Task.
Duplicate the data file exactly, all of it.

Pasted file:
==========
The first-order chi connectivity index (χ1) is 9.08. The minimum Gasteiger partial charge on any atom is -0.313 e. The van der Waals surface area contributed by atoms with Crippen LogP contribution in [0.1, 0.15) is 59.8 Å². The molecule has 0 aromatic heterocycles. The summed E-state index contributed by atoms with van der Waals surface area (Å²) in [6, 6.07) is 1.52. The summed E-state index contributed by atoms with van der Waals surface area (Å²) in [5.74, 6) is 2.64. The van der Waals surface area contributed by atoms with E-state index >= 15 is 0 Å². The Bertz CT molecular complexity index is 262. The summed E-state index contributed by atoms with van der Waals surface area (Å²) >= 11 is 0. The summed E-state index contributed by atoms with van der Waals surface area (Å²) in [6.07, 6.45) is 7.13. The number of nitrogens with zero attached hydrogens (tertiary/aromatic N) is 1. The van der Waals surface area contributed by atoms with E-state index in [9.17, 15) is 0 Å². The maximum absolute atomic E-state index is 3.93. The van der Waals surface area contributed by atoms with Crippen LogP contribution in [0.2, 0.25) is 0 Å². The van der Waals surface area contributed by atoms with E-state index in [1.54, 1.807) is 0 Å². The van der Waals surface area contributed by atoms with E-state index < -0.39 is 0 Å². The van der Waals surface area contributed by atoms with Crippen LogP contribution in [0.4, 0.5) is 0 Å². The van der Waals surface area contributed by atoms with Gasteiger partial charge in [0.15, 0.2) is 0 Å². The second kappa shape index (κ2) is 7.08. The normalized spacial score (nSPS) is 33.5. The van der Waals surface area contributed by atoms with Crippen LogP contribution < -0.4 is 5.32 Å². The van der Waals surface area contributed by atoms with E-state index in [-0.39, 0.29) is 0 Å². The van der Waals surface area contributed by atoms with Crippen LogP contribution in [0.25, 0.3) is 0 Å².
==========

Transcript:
The first-order chi connectivity index (χ1) is 9.08. The minimum Gasteiger partial charge on any atom is -0.313 e. The van der Waals surface area contributed by atoms with Crippen LogP contribution in [0.1, 0.15) is 59.8 Å². The molecule has 0 aromatic heterocycles. The summed E-state index contributed by atoms with van der Waals surface area (Å²) in [6, 6.07) is 1.52. The summed E-state index contributed by atoms with van der Waals surface area (Å²) in [5.74, 6) is 2.64. The van der Waals surface area contributed by atoms with E-state index >= 15 is 0 Å². The Bertz CT molecular complexity index is 262. The summed E-state index contributed by atoms with van der Waals surface area (Å²) >= 11 is 0. The summed E-state index contributed by atoms with van der Waals surface area (Å²) in [6.07, 6.45) is 7.13. The number of nitrogens with zero attached hydrogens (tertiary/aromatic N) is 1. The van der Waals surface area contributed by atoms with E-state index in [9.17, 15) is 0 Å². The maximum absolute atomic E-state index is 3.93. The van der Waals surface area contributed by atoms with Crippen LogP contribution in [0.2, 0.25) is 0 Å². The van der Waals surface area contributed by atoms with E-state index in [1.54, 1.807) is 0 Å². The van der Waals surface area contributed by atoms with E-state index < -0.39 is 0 Å². The van der Waals surface area contributed by atoms with Crippen LogP contribution in [0.4, 0.5) is 0 Å². The van der Waals surface area contributed by atoms with Gasteiger partial charge in [0.15, 0.2) is 0 Å². The second kappa shape index (κ2) is 7.08. The normalized spacial score (nSPS) is 33.5. The van der Waals surface area contributed by atoms with Crippen LogP contribution < -0.4 is 5.32 Å². The van der Waals surface area contributed by atoms with E-state index in [-0.39, 0.29) is 0 Å². The van der Waals surface area contributed by atoms with Crippen LogP contribution in [0.25, 0.3) is 0 Å².